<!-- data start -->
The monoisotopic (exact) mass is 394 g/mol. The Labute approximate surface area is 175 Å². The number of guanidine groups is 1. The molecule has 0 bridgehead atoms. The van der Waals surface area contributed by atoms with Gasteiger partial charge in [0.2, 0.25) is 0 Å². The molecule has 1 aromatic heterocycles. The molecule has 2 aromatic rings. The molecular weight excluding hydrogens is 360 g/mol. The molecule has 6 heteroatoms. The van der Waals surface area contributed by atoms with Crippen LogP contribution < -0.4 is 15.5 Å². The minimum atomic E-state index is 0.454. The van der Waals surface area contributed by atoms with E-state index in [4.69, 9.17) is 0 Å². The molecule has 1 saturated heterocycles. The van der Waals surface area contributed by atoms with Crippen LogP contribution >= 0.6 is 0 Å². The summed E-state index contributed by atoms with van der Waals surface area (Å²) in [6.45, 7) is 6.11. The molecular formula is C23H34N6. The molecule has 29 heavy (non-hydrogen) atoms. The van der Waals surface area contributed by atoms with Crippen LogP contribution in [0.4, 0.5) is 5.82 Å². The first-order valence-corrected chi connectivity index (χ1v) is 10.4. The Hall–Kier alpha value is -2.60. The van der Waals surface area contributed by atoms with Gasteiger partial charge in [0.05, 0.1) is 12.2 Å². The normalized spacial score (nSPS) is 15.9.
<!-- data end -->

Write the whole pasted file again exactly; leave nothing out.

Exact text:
The monoisotopic (exact) mass is 394 g/mol. The Labute approximate surface area is 175 Å². The number of guanidine groups is 1. The molecule has 0 bridgehead atoms. The van der Waals surface area contributed by atoms with Gasteiger partial charge in [0.2, 0.25) is 0 Å². The molecule has 1 aromatic heterocycles. The molecule has 2 aromatic rings. The molecular weight excluding hydrogens is 360 g/mol. The molecule has 6 heteroatoms. The van der Waals surface area contributed by atoms with Crippen LogP contribution < -0.4 is 15.5 Å². The minimum atomic E-state index is 0.454. The van der Waals surface area contributed by atoms with E-state index in [4.69, 9.17) is 0 Å². The molecule has 1 saturated heterocycles. The van der Waals surface area contributed by atoms with Crippen LogP contribution >= 0.6 is 0 Å². The summed E-state index contributed by atoms with van der Waals surface area (Å²) in [6.45, 7) is 6.11. The molecular formula is C23H34N6. The molecule has 29 heavy (non-hydrogen) atoms. The van der Waals surface area contributed by atoms with Crippen LogP contribution in [0.4, 0.5) is 5.82 Å². The first-order valence-corrected chi connectivity index (χ1v) is 10.4. The Hall–Kier alpha value is -2.60. The van der Waals surface area contributed by atoms with Gasteiger partial charge in [0.05, 0.1) is 12.2 Å². The normalized spacial score (nSPS) is 15.9.